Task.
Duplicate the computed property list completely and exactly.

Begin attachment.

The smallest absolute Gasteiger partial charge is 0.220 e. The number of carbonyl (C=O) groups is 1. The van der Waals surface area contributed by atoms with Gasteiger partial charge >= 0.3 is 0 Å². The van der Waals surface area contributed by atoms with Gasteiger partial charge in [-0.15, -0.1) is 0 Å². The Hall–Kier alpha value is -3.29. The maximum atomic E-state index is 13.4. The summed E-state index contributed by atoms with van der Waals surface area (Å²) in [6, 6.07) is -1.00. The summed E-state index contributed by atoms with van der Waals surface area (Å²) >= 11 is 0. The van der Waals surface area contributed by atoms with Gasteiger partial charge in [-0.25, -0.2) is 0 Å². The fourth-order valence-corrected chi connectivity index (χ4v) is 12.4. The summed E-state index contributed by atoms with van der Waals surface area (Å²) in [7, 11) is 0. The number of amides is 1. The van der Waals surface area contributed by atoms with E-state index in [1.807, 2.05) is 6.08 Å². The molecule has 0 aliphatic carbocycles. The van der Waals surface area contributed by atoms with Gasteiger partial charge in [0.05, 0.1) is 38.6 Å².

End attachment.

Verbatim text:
The smallest absolute Gasteiger partial charge is 0.220 e. The number of carbonyl (C=O) groups is 1. The van der Waals surface area contributed by atoms with Gasteiger partial charge >= 0.3 is 0 Å². The van der Waals surface area contributed by atoms with Gasteiger partial charge in [-0.15, -0.1) is 0 Å². The Hall–Kier alpha value is -3.29. The maximum atomic E-state index is 13.4. The summed E-state index contributed by atoms with van der Waals surface area (Å²) in [6, 6.07) is -1.00. The summed E-state index contributed by atoms with van der Waals surface area (Å²) >= 11 is 0. The van der Waals surface area contributed by atoms with Gasteiger partial charge in [-0.25, -0.2) is 0 Å². The fourth-order valence-corrected chi connectivity index (χ4v) is 12.4. The summed E-state index contributed by atoms with van der Waals surface area (Å²) in [7, 11) is 0. The number of amides is 1. The van der Waals surface area contributed by atoms with E-state index in [1.807, 2.05) is 6.08 Å². The molecule has 0 aliphatic carbocycles. The van der Waals surface area contributed by atoms with Gasteiger partial charge in [0.05, 0.1) is 38.6 Å².